Syncsort Adds Support for Apache Spark and Kafka

Mike Vizard
Slide Show

Flawed Integration Can Destroy Data Quality and Reliability

When it comes to Big Data applications, a triumvirate of open source technologies has emerged as the most dominant platforms being used. The first is obviously Hadoop, followed closely by Apache Spark in-memory computing clusters and Apache Kafka, a real-time messaging platform.

After already adding support for Hadoop, Syncsort is now extending the reach of its extract, transform and load (ETL) software out to Apache Spark and Kafka.

Tendü Yoğurtçu, general manager of Syncsort’s Big Data business, says that while Hadoop is still the most widely deployed of the three open source platforms, interest in Apache Spark is rising sharply. The reason for this, says Yoğurtçu, is that rather than running Big Data analytics applications in batch mode, many organizations want to be able to run those applications in real time using an in-memory platform that makes it possible for them to blend data from multiple sources.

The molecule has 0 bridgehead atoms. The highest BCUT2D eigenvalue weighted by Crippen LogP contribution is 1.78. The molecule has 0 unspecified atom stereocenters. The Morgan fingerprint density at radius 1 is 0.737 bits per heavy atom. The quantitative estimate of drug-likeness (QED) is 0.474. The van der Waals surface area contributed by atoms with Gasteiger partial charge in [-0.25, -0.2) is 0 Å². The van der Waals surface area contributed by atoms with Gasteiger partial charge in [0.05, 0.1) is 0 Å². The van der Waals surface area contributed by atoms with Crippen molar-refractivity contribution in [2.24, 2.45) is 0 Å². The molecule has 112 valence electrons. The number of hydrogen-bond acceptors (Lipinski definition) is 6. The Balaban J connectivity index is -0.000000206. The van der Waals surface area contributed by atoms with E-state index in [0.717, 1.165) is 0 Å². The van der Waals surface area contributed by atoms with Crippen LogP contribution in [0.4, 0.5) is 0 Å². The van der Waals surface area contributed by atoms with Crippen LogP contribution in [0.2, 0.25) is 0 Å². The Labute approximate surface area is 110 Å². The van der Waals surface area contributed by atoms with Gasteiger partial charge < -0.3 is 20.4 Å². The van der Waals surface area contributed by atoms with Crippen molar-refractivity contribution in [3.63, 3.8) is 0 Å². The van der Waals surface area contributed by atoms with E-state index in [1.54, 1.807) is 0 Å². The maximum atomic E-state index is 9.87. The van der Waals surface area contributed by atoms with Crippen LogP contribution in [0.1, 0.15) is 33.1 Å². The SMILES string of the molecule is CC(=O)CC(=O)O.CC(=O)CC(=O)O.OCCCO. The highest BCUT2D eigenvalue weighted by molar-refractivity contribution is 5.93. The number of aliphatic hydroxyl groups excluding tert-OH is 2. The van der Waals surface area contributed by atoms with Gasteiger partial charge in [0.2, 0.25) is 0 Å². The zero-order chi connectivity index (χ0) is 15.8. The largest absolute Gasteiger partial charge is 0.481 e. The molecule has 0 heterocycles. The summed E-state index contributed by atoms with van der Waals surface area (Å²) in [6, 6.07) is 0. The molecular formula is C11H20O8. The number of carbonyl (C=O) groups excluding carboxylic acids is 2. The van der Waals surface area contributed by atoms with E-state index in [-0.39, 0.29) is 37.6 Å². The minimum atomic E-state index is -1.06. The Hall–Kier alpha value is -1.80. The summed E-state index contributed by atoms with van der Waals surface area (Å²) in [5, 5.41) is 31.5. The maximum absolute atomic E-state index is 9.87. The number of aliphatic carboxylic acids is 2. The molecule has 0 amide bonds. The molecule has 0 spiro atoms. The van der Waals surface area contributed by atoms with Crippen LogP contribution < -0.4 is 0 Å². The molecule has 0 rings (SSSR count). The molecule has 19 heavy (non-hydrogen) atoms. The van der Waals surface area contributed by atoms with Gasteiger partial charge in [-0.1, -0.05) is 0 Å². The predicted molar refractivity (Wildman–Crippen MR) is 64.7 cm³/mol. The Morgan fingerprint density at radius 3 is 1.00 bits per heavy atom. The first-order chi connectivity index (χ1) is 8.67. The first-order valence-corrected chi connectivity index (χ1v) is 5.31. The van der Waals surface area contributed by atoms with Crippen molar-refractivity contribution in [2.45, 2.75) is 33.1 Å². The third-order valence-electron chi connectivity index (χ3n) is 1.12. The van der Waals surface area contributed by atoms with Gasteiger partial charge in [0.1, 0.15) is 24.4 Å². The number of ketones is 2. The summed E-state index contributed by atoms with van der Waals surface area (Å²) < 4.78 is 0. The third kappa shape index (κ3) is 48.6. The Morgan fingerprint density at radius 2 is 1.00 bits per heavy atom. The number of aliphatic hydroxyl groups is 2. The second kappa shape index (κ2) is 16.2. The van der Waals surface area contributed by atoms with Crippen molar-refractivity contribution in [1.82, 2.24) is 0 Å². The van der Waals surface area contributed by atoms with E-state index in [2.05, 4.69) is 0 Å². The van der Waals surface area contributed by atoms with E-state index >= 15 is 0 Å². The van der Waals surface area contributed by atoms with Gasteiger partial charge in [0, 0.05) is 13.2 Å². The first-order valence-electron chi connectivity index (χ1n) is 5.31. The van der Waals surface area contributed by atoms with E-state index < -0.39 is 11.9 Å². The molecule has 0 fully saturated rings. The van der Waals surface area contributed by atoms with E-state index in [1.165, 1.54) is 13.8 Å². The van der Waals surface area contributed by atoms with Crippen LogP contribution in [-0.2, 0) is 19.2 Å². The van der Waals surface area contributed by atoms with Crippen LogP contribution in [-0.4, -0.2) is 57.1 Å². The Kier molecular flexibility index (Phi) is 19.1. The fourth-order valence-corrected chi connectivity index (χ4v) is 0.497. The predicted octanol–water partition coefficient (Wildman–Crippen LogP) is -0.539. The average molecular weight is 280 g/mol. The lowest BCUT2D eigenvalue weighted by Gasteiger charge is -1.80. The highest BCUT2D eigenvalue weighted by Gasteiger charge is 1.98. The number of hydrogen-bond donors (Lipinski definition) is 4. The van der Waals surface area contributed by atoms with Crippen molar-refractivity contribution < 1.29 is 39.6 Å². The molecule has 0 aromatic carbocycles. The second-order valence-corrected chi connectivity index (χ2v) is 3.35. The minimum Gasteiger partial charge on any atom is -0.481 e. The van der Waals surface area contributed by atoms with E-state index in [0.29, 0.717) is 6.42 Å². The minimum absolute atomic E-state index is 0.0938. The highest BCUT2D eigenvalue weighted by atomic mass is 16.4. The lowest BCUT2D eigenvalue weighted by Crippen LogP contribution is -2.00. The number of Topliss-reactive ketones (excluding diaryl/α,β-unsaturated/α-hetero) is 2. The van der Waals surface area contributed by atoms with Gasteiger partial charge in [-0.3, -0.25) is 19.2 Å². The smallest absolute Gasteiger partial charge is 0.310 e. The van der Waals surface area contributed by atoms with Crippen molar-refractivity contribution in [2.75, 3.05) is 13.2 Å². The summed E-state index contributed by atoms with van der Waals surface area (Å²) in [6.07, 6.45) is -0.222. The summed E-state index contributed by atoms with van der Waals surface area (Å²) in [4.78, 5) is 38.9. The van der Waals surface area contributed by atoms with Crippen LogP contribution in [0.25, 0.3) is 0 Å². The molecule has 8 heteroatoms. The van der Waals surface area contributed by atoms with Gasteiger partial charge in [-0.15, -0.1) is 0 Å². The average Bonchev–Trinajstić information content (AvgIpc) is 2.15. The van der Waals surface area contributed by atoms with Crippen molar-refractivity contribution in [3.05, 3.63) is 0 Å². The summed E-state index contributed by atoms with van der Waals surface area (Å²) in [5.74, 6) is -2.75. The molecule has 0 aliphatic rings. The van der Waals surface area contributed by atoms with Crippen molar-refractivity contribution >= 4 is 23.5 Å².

Taken together, Yoğurtçu says the combination of Hadoop, Spark and Kafka is creating the foundation for building more agile data warehouses. Naturally, the degree to which that combination of technologies will replace traditional data warehouses remains to be seen. The one thing that is for certain is that collectively these technologies will serve as a platform for running many of the analytics applications that formerly ran on data warehouse platforms that cost several orders of magnitude more to acquire, manage and deploy.

In fact, to help facilitate that transition, Syncsort has contributed a connector it created for integrating Spark with mainframe systems, where many of those data warehouses run, to the open source community.

Obviously, IT organizations are not going to replace data warehouse platforms that often contain terabytes, sometimes even petabytes, of data overnight. But in the months and years ahead, a lot of data will be bi-directionally moving between those legacy data warehouse systems and clusters running instances of Hadoop and Spark.



Add Comment      Leave a comment on this blog post

Post a comment

 

 

 

 


(Maximum characters: 1200). You have 1200 characters left.

 

null
null

 

Subscribe to our Newsletters

Sign up now and get the best business technology insights direct to your inbox.